Driven by research out of places like the Harvard Family Research Project, after-school programs have recently morphed from places to keep kids safe until their parents get off work into multi-purpose academic and social learning centers where kids and teens can take tutoring, cooking classes, learn to dance, and seek counseling.
The Beacon Program at Intermediate School 5, funded by the City’sDepartment of Youth and Community Development, is one of those places. The block-long behemoth of a school in Elmhurst, Queens, right off of Flushing Avenue is a four-story maze of enrichment activities from 3 to 6 p.m.
In the massive gym, teenagers play basketball; downstairs, some learn to cook Spanish food; in one room, kids like 11-year-old Savannah Colon are taking “Delta Class” where they learn about their strengths and weaknesses.
Diverse activities are important for kids Savannah’s age. Administrators believe that as kids turn to teens, and get to make their own decisions about how to spend their time, they’re more likely to come to after school programs where they’re provided choices.
“If you’ve got test prep, and dance, and art, and sports, that’s more attractive to a 13-year-old who can choose to come to your program or not,” said Melissa Aase. “They’re not icing on the cake for certain age groups. They are key components.”
But programs with an array options also take the longest to plan, and are often the first things to go when funding is cut, according to Harvard Family Research Project director Heather B. Weiss. She said that’s a problem because the enrichment activities are necessary for kids – especially ones with parents who can’t afford to pay for extracurricular activities – to succeed academically.
“We need to understand what research is telling us,” Weiss said. “Kids don’t learn in school alone.”
Without after-school, teens are also more likely to be lured into dangerous or illegal activity, she said. Weiss said it’s not coincidence the rate of violence and sexual activity for teens is highest between 3 and 6 p.m., if they’re left unsupervised. With less after-school, the city can expect more of those things, according to Weiss and program administrators.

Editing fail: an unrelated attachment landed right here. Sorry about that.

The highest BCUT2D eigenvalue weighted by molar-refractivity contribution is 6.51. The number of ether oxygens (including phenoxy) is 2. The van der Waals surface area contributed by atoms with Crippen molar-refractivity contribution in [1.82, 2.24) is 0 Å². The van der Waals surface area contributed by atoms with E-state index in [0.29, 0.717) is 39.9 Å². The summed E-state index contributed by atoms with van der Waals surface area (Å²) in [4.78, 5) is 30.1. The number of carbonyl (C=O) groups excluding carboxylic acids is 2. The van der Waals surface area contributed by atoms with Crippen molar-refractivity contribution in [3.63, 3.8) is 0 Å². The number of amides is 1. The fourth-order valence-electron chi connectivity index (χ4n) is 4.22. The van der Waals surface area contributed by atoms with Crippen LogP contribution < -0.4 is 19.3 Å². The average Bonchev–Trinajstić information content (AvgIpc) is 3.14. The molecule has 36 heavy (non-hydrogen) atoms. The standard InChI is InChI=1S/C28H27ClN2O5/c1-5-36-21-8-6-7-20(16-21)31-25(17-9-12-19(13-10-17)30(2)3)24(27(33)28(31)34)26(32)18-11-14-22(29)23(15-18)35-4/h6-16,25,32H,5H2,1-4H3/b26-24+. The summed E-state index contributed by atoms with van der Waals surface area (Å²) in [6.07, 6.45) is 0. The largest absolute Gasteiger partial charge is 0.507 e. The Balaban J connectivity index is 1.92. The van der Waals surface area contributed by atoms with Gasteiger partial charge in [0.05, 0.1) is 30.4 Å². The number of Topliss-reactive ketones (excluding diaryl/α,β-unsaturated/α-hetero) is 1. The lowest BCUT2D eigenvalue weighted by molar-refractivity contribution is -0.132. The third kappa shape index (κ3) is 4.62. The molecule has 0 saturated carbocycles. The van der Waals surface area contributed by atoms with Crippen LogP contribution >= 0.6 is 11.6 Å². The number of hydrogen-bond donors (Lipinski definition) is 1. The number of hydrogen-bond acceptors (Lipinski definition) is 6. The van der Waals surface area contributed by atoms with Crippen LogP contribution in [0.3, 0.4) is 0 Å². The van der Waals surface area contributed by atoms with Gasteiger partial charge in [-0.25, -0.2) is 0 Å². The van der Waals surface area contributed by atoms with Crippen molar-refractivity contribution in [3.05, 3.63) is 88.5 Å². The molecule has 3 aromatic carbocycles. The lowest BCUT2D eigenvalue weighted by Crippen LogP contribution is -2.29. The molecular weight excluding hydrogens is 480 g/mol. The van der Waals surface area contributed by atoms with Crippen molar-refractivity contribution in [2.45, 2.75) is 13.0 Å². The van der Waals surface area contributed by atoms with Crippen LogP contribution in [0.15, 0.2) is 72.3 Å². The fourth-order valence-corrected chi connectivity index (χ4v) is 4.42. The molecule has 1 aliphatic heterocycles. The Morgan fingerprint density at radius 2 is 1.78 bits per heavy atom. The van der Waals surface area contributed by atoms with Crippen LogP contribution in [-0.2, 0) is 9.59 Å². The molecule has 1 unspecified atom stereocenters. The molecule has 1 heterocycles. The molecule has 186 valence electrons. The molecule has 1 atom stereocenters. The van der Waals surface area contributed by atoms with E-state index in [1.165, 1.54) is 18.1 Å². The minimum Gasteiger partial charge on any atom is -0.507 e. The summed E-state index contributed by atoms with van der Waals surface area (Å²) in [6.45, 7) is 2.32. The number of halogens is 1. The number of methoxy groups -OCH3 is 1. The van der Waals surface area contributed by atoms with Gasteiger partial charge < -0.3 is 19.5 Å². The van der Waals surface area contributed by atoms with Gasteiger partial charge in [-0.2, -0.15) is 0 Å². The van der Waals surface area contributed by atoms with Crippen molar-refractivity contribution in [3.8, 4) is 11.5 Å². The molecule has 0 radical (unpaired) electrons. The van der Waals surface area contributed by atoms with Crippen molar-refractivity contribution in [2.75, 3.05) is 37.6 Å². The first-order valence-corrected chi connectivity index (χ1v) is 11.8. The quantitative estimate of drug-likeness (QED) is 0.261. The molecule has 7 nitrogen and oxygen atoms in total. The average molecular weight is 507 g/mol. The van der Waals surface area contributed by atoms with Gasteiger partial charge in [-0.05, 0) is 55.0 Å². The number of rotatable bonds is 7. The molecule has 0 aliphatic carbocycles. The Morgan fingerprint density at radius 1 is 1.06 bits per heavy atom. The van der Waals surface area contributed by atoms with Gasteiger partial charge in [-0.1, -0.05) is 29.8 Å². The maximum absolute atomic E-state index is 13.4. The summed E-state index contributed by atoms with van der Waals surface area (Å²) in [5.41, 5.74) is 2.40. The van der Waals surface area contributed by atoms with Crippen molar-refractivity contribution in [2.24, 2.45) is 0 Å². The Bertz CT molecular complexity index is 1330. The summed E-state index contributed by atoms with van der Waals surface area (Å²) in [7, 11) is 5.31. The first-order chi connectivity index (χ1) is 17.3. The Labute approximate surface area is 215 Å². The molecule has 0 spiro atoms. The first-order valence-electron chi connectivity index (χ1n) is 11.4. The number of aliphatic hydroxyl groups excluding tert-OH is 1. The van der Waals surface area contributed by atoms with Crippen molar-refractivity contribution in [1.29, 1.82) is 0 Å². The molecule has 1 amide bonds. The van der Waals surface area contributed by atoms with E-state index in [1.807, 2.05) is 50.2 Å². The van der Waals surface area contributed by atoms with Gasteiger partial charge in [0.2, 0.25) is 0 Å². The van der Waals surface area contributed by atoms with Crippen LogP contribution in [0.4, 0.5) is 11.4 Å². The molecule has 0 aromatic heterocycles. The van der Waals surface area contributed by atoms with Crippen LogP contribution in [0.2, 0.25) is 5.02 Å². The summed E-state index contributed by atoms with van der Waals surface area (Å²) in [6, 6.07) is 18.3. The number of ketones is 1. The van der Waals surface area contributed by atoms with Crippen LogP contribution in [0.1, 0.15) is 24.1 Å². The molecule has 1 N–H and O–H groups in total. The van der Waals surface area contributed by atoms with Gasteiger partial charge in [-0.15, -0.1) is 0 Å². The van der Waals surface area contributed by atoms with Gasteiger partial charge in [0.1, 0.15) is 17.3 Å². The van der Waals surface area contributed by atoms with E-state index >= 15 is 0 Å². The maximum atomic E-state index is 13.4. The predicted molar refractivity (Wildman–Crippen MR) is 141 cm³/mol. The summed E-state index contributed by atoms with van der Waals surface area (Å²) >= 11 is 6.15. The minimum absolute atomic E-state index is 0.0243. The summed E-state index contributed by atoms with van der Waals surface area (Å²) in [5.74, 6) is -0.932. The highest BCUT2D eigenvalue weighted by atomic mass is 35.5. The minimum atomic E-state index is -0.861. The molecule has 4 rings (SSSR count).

“I see it all the time,” said Chaka Blackman, who directs the Beacon program at I.S. 5 as well as other after school programs. “They’ll be involved in gangs, violence, sexual activity. Afterschool is a safe space.”
That’s why the cuts seem so draconian to Blackman and others involved in after-school.
Blackman, who grew up the daughter of immigrants in East New York, said she knows firsthand how after-school can help disadvantaged kids get a leg up. She calls herself a poster child for the programs.
But feeling a deep connection to the programs she runs doesn’t make fighting to keep them any easier. Blackman said she, and everyone around her, is tired of having to make the case for something they feel is so obviously important.
“We're seeing a steady decline in parent involvement because they get fatigued,” she said. “And it can be demoralizing for staff, who don't know if they'll have a job next year. There’s this whole fatigue. It’s getting harder and harder each year.”
This story produced by The New York Metro Bureau.
Photo by Peter Moskowitz
Peter Moskowitz is a journalist from New York City. He's done work for The New York Times, the Daily News, The New Yorkers, and others covering a range of issues including environmental policy, crime, and health. You can reach him at firstname.lastname@example.org and follow him on Twitter @PeterMoskowitz